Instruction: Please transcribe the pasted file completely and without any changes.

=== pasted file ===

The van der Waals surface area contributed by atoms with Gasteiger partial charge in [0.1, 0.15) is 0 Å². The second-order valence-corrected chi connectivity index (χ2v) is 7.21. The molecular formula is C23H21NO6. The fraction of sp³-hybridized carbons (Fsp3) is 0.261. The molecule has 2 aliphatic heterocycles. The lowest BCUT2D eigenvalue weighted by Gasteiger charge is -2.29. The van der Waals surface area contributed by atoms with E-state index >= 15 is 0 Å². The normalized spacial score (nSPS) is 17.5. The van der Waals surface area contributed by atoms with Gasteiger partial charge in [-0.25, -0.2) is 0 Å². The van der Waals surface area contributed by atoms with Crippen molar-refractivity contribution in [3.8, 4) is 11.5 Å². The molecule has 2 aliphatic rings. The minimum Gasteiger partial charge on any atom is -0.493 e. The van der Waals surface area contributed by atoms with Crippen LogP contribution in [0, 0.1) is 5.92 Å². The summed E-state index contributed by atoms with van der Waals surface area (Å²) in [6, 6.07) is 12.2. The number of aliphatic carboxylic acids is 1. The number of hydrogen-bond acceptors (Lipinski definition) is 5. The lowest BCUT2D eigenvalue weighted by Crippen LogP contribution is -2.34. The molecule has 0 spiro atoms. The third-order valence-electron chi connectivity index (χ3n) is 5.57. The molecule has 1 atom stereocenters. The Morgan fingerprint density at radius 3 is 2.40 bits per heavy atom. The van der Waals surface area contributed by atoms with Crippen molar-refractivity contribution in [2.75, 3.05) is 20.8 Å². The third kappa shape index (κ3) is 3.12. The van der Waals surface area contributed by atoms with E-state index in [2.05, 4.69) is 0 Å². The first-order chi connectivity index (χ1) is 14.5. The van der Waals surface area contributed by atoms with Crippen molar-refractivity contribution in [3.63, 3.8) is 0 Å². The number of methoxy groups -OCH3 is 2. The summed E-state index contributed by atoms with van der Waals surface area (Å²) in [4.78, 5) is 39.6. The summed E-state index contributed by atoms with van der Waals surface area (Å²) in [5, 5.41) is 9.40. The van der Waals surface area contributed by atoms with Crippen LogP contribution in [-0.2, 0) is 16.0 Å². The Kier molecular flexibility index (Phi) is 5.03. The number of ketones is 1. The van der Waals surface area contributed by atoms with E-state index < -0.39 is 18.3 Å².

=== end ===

The van der Waals surface area contributed by atoms with Gasteiger partial charge in [0.1, 0.15) is 0 Å². The second-order valence-corrected chi connectivity index (χ2v) is 7.21. The molecular formula is C23H21NO6. The fraction of sp³-hybridized carbons (Fsp3) is 0.261. The molecule has 2 aliphatic heterocycles. The lowest BCUT2D eigenvalue weighted by Gasteiger charge is -2.29. The van der Waals surface area contributed by atoms with E-state index >= 15 is 0 Å². The normalized spacial score (nSPS) is 17.5. The van der Waals surface area contributed by atoms with Gasteiger partial charge in [-0.25, -0.2) is 0 Å². The van der Waals surface area contributed by atoms with Crippen molar-refractivity contribution in [3.8, 4) is 11.5 Å². The molecule has 2 aliphatic rings. The minimum Gasteiger partial charge on any atom is -0.493 e. The van der Waals surface area contributed by atoms with Crippen LogP contribution in [0, 0.1) is 5.92 Å². The summed E-state index contributed by atoms with van der Waals surface area (Å²) in [6, 6.07) is 12.2. The number of aliphatic carboxylic acids is 1. The number of hydrogen-bond acceptors (Lipinski definition) is 5. The lowest BCUT2D eigenvalue weighted by Crippen LogP contribution is -2.34. The molecule has 0 spiro atoms. The third-order valence-electron chi connectivity index (χ3n) is 5.57. The molecule has 1 atom stereocenters. The Morgan fingerprint density at radius 3 is 2.40 bits per heavy atom. The van der Waals surface area contributed by atoms with Crippen molar-refractivity contribution in [2.75, 3.05) is 20.8 Å². The third kappa shape index (κ3) is 3.12. The van der Waals surface area contributed by atoms with E-state index in [2.05, 4.69) is 0 Å². The first-order chi connectivity index (χ1) is 14.5. The van der Waals surface area contributed by atoms with Crippen molar-refractivity contribution in [3.63, 3.8) is 0 Å². The number of methoxy groups -OCH3 is 2. The summed E-state index contributed by atoms with van der Waals surface area (Å²) in [4.78, 5) is 39.6. The summed E-state index contributed by atoms with van der Waals surface area (Å²) in [5, 5.41) is 9.40. The van der Waals surface area contributed by atoms with Crippen LogP contribution in [-0.2, 0) is 16.0 Å². The Kier molecular flexibility index (Phi) is 5.03. The number of ketones is 1. The van der Waals surface area contributed by atoms with E-state index < -0.39 is 18.3 Å².